Virtual reality technology, which made such a splash at South by Southwest two years ago, mostly for gaming experience, took a sizable leap forward this week, at least judging by its presence at the SXSW Virtual Cinema.
What last year felt like a hodgepodge of demos on two sides of a narrow room in the Austin Hilton Downtown was upgraded to a much larger space in the JW Marriott. Starting Wednesday, it afforded VR experiences that had plenty of room to breath, including several room-sized installations such as the five-person shared VR experience “Beethoven’s Fifth” and “The Atrium,” which was made up of two giant domes at the Virtual Cinema entrance.
It made for a richer experience with a lot of variety, and at least on Wednesday, crowds turned out all day. One problem with VR experiences such as some of the ones at the Virtual Cinema is that they require a lot of overhead. You need the VR equipment (often at least a powerful laptop and a headset unless it’s a phone-based experience), staff to help people get the equipment on and off and start them up, and the patience of people to wait for the headsets to free up.
To address that, the more popular experiences had a wait list -- you could wander around and come back when it was your turn, much as you would waiting for a restaurant table. But in some cases, the wait list went on and on. I signed up for Meow Wolf’s “The Atrium” at about 10:30 a.m. as part of a media-only preview and was told I’d get a text in about 10 or 15 minutes. By late afternoon, there was still no text alert and the wait time was still listed at close to an hour. So that was a VR world I was unable to explore.
Also problematic was that no matter how much VR filmmakers prepare, things can still go wrong. “Beethoven’s Fifth,” for instance, puts you in a large room with four other people in vibration-enabled chairs to experience a lush performance of an orchestra performing, interspersed with space footage from NASA’s Voyager. Apart from the issue that the two elements didn’t really blend well together, my Google Daydream headset had a phone that was overheating. In the middle of the movement, a pop-up showed up telling me to cool down the phone. I kept it on, and then the video began to stutter, making it unwatchable. Someone had a spare headset to give me, but with VR that relies on smartphones, overheating is an ongoing problem.
The same thing happened when I tried out Australian filmmaker Martin Taylor’s “Awake: Episode One,” an otherwise fantastic example of how room-based VR can put you into an environment to explore. The interactive film, apparently about a doomed love affair, was spooky, dreamy and had great acting. The interactivity was limited, but what was there, such as picking up a phone and listening through it virtually, worked great. But then the video crashed completely, pulling me out of it after about five minutes. The person helping me asked if I wanted to start all over, but there was no way to continue where I left off.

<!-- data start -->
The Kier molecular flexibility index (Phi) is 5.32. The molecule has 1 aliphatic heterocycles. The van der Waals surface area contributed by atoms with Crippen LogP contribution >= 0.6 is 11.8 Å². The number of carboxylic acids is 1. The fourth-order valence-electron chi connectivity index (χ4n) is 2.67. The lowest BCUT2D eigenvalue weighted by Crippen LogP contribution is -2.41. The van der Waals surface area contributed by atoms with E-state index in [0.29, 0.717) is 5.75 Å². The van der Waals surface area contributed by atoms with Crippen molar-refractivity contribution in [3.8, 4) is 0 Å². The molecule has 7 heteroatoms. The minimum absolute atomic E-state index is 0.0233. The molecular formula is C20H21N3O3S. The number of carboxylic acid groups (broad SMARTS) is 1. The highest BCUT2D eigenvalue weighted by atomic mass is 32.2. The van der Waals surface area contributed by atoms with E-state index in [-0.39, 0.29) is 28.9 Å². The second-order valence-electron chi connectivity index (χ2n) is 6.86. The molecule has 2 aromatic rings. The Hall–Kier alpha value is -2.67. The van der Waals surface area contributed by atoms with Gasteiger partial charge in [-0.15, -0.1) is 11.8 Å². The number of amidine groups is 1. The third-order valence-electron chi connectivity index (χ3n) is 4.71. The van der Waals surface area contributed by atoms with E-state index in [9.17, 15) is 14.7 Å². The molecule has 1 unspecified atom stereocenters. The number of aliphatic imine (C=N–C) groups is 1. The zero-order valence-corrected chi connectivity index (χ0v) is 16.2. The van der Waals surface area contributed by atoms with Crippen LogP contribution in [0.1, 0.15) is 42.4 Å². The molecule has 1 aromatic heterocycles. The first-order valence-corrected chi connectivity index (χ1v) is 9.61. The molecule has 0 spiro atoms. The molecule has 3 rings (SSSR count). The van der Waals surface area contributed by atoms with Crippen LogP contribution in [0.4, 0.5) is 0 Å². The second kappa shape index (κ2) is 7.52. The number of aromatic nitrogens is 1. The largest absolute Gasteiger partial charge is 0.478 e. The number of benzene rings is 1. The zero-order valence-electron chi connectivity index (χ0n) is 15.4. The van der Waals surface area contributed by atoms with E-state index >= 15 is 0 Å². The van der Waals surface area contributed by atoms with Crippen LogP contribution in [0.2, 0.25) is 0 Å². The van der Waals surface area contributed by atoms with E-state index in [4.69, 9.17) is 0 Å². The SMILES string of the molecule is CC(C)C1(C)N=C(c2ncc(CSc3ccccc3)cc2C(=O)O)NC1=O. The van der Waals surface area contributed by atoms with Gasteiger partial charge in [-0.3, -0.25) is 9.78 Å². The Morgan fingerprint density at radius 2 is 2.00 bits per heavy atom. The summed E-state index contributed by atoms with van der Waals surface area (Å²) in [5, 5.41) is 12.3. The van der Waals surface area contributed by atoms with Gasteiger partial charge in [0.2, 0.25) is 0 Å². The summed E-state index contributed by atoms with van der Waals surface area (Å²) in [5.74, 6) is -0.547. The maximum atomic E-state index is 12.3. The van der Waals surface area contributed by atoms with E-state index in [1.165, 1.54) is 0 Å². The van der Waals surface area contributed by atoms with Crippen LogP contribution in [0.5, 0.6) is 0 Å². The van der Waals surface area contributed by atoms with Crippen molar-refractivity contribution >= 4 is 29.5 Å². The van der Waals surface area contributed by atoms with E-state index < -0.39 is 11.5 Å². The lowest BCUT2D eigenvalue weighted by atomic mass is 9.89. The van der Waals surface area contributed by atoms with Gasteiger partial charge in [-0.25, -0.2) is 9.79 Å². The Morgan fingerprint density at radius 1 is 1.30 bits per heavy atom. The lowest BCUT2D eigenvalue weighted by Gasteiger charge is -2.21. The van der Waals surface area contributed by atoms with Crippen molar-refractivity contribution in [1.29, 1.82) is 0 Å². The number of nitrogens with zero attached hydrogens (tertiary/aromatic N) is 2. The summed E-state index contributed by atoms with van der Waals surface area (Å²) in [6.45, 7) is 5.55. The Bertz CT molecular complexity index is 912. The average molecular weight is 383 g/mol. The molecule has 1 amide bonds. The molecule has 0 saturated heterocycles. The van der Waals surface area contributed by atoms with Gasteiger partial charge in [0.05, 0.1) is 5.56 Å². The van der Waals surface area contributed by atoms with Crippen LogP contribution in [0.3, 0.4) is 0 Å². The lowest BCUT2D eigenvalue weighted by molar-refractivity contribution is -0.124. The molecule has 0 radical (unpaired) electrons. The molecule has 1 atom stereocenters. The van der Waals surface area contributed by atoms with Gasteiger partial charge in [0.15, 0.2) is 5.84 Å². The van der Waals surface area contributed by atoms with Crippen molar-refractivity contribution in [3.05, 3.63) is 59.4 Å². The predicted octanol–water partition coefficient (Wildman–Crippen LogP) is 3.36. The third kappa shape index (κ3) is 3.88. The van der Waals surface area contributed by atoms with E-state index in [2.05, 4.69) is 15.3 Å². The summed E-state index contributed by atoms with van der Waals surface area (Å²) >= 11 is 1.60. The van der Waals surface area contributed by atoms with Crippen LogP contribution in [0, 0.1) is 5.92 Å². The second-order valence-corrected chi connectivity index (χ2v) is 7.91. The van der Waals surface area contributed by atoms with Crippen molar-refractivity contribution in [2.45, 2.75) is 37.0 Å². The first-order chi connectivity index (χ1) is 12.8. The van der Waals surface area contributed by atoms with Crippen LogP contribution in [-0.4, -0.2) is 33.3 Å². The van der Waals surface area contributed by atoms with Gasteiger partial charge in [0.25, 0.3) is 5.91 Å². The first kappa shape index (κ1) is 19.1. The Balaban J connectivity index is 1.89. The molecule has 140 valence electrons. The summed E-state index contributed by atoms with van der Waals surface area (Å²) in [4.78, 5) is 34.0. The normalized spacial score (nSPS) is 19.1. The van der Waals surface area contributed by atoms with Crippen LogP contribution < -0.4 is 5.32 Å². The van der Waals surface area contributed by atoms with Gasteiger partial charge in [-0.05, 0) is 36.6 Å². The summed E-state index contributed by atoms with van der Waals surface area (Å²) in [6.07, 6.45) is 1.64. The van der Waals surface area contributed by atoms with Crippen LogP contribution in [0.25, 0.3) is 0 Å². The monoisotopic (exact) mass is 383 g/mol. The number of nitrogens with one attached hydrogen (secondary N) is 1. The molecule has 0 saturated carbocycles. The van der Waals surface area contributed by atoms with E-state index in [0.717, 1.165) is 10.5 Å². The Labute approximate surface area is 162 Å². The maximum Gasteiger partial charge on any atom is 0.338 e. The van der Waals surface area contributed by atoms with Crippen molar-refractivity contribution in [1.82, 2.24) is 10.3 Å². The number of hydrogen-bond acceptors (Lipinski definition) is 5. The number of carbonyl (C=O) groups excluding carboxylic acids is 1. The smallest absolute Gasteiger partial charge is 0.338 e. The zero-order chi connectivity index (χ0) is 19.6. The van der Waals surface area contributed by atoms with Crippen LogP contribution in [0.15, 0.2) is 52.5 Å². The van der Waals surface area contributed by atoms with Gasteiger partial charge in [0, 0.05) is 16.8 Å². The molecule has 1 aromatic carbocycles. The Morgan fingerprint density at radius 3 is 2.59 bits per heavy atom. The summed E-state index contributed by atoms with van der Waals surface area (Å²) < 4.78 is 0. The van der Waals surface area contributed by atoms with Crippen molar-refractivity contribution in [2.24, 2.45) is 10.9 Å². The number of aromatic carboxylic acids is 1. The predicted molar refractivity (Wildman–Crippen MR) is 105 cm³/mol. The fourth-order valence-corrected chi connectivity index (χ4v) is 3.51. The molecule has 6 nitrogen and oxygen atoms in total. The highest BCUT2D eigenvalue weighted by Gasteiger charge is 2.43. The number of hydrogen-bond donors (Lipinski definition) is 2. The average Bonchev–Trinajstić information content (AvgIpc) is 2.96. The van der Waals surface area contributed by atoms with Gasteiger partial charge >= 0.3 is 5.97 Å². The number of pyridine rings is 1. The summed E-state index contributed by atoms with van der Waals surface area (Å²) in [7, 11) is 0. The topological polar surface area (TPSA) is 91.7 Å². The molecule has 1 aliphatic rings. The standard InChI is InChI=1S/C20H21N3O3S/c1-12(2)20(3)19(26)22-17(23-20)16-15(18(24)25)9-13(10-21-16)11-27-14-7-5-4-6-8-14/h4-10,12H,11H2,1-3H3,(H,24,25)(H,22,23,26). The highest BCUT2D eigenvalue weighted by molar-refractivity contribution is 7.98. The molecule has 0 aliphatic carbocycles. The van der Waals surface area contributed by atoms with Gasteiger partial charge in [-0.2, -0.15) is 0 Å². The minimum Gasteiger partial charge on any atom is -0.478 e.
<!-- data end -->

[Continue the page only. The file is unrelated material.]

That I didn’t leave the Virtual Cinema completely frustrated speaks to the power of the titles that did work. Austin filmmaker Terrence Malick’s “Together,” made in partnership with Facebook and Movement Art Is, a five-minute 360-degree dance performance, is absolutely breathtaking, with two performers communicating a gamut of emotions while Malick-like visuals are displayed on banners. Eventually, it gets cosmic. At first I thought the 360-degree feature was unnecessary; it would look beautiful in 2-D. But by the short film’s end, I was sold on Malick’s vision; it was a must-see that’s not yet available anywhere but at South by Southwest.
I was also wowed by “The Journey,” another 360-degree film, but one featuring children from Ethiopia, South Sudan and Chad at various stages of their lives. Compelling without being pitying, British filmmaker Charlotte Windle Mikkelborg’s film is hopeful and visually sharp. To enhance the experience, she brought a heated hut to South by Southwest and stood next to it, answering questions about the film. She said she’s working on a much larger interactive experience that will incorporate tastes, smells and other sensations to put viewers even closer to the story. I told her that even outside of VR, I would have found the nine-minute documentary completely transporting. But the VR layer does create an even more intimate sense of empathy. You might be fighting back tears behind your headset watching it.
“The Journey,” “Together” and the parts I got to see of other VR experiences were enough to give me hope that SXSW’s virtual-reality programming is improving and that the storytelling is getting there. You just might have to have a little patience with a few technical problems and get on a wait list or two.